In this Featured Article, we re-examine the case for cryptocurrencies in a world swamped by debt. Today, global debt is circa $300 trillion representing 350% of global GDP, and almost double the level entering the Global Financial Crisis in 2008. Knowing which assets can protect an investor against the dangers embedded in such debt levels is probably today’s number one issue.
Cryptocurrencies have certainly caught the imagination of investors in the past few years. There’s nothing particularly new in a digital currency – after all, most people are well used to paying for goods and services with credit and debit cards both of which are digital mediums of exchange.
The technological innovations behind the creation of cryptocurrencies, the blockchain technology, appear to have exciting applications elsewhere, but those innovations don’t lead to any income for holders of cryptocurrencies.
Traditional credit and debit cards facilitate payments electronically within the regulated global banking system. But the plastic card itself has no value, even though it facilitates the execution of transactions and the transfers of money. I see parallels between the humble plastic debit/credit card and cryptocurrencies. Straight off, then, you kind of know that I’m a sceptic!
Nonetheless, the concept that private citizens can by-pass the traditional banking system and trade in a currency outside the control of authorities has great attractions for cryptocurrency fans.
A bitcoin, the leading cryptocurrency by a stretch, is a digital address identified by 27 to 34 alphanumeric characters; a string of characters stored on a computer with your digital address identifiable on a public ledger. Bitcoins are often stored on crypto exchanges.
There are no physical bitcoins, only balances kept on online public ledgers that anyone has transparent access to, that – along with bitcoin transactions – are verified and protected by a massive amount of computing power. In other words, the underlying blockchain technology facilitates instant payments or transfers of value independent of banking systems.
Trying to understand whether bitcoins are indeed a new form of money might be better approached by examining what constitutes money. Sound money should act as both a medium of exchange and a store of value, so let’s examine bitcoins in that regard.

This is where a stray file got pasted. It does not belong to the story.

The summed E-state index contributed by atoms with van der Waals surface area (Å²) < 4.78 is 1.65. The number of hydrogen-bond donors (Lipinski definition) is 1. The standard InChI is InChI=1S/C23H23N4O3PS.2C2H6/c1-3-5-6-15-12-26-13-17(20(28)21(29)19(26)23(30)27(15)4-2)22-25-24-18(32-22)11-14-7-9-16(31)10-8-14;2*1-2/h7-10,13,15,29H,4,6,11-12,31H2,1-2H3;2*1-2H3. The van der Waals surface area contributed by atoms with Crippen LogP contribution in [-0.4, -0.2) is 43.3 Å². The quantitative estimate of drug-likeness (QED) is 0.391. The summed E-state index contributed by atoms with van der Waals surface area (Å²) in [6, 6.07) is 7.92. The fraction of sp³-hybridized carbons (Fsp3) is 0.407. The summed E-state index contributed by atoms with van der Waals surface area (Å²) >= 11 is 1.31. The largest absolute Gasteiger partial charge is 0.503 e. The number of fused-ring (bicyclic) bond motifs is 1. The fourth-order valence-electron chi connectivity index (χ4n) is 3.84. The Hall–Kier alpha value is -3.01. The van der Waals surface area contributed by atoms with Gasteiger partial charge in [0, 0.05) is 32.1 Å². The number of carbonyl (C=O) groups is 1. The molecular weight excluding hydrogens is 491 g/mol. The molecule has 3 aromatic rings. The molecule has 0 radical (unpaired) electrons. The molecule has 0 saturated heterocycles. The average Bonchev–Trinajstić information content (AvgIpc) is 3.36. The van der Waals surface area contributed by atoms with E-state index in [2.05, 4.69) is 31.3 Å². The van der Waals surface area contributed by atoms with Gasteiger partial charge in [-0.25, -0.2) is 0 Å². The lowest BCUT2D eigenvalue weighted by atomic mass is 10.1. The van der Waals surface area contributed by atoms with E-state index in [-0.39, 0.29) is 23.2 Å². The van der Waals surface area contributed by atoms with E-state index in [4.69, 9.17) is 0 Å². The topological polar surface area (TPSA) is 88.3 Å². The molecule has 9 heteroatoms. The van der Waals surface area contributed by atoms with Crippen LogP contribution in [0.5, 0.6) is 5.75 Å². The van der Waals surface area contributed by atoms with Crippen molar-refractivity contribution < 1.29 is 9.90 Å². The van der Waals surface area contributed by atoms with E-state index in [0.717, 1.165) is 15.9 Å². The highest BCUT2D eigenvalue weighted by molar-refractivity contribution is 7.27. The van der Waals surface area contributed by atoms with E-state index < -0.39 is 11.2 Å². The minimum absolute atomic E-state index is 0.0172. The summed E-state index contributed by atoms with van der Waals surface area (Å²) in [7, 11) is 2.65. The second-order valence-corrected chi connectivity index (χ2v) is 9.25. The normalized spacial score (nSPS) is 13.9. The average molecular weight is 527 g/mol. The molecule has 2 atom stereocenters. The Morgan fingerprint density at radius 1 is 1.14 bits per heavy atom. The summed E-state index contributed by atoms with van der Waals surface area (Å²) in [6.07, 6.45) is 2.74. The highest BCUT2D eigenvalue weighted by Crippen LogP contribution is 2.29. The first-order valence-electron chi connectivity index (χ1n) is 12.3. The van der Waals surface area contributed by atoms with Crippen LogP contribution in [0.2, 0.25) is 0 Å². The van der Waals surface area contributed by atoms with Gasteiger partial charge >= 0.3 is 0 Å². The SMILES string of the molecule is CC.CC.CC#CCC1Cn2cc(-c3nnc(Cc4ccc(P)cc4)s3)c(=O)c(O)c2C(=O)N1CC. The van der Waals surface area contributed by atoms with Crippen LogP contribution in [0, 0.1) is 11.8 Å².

As far back as 330 BC, Aristotle, the great Greek philosopher, defined the five characteristics of sound money as durable, divisible, convenient, consistent, and has use value in and of itself.
Bitcoins are probably durable. They are certainly divisible, consistent, and they are convenient, so long as you have Internet access and that others are also willing to transact in bitcoins with you.
However, as a medium of exchange, transacting in bitcoins has proven to be clunky. The verification process in settling transactions is slow and expensive. In addition, the bitcoin price is volatile, so that, to date at least, they have not won the crowd over, and very few transactions in the global economy settle using bitcoins.
The bigger question is: are bitcoins a store of value? Similar to gold, bitcoins don’t generate any income, so the inevitable question arises as to how to place a value on them.
In gold’s case, it fulfils not just the first four of Aristotle’s rules for sound money but also the critical fifth; gold has an alternative use value. Gold has not just been used as money for 5,000 years, it has also been used as jewellery. And in more recent times gold has been in increasing demand for its industrial applications.
It currently costs circa $1,055 on average to get an ounce of gold out of the ground and when you add on the miners’ profit margin it is easy enough to argue that a base price for the ancient metal of kings should probably be in the order of $1,300 an ounce. Gold’s intrinsic value is derived from its use as jewellery and in industrial applications, even if it was never again used as money.
And I consider this an important caveat. Over the years gold’s use as money has often wavered. As a recent example, from 1980 to 2001, investors and central banks no longer bought gold for its ‘store of value’. And the gold price spent those 21 years in the doldrums losing circa 70% of its value in absolute terms from the peak price of over $800 an ounce in January 1980 to circa $255 an ounce in early 2001. After inflation, the lose in real value was greater still at an estimated 83%. Over the same 1980 to 2001 period, most other assets – equities, property, bank deposits – all gained substantially in value. But at least an investor in gold knew that there was a base value for gold, its intrinsic value, the cost of production for its use as jewellery and in industry.